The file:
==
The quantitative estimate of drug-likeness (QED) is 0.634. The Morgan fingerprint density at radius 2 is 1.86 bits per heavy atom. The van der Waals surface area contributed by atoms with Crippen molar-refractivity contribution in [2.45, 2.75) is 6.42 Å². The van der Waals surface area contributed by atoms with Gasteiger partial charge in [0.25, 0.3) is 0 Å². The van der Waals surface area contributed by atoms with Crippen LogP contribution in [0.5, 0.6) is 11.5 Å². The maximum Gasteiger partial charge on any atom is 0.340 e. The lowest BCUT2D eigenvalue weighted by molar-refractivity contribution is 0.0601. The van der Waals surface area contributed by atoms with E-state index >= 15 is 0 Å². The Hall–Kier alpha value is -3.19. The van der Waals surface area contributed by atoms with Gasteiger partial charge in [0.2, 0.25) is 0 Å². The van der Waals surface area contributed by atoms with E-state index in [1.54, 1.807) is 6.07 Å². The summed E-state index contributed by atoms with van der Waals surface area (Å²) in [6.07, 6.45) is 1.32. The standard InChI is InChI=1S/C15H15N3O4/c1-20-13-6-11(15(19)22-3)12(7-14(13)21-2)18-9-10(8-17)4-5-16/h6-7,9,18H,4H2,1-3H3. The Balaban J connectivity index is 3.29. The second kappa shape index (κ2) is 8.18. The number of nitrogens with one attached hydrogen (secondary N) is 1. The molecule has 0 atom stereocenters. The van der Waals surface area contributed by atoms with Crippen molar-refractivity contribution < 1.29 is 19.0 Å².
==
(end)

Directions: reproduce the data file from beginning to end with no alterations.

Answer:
The quantitative estimate of drug-likeness (QED) is 0.634. The Morgan fingerprint density at radius 2 is 1.86 bits per heavy atom. The van der Waals surface area contributed by atoms with Crippen molar-refractivity contribution in [2.45, 2.75) is 6.42 Å². The van der Waals surface area contributed by atoms with Gasteiger partial charge in [0.25, 0.3) is 0 Å². The van der Waals surface area contributed by atoms with Crippen LogP contribution in [0.5, 0.6) is 11.5 Å². The maximum Gasteiger partial charge on any atom is 0.340 e. The lowest BCUT2D eigenvalue weighted by molar-refractivity contribution is 0.0601. The van der Waals surface area contributed by atoms with E-state index >= 15 is 0 Å². The Hall–Kier alpha value is -3.19. The van der Waals surface area contributed by atoms with Gasteiger partial charge in [0.2, 0.25) is 0 Å². The van der Waals surface area contributed by atoms with E-state index in [1.54, 1.807) is 6.07 Å². The summed E-state index contributed by atoms with van der Waals surface area (Å²) in [6.07, 6.45) is 1.32. The standard InChI is InChI=1S/C15H15N3O4/c1-20-13-6-11(15(19)22-3)12(7-14(13)21-2)18-9-10(8-17)4-5-16/h6-7,9,18H,4H2,1-3H3. The Balaban J connectivity index is 3.29. The second kappa shape index (κ2) is 8.18. The number of nitrogens with one attached hydrogen (secondary N) is 1. The molecule has 0 atom stereocenters. The van der Waals surface area contributed by atoms with Crippen molar-refractivity contribution < 1.29 is 19.0 Å².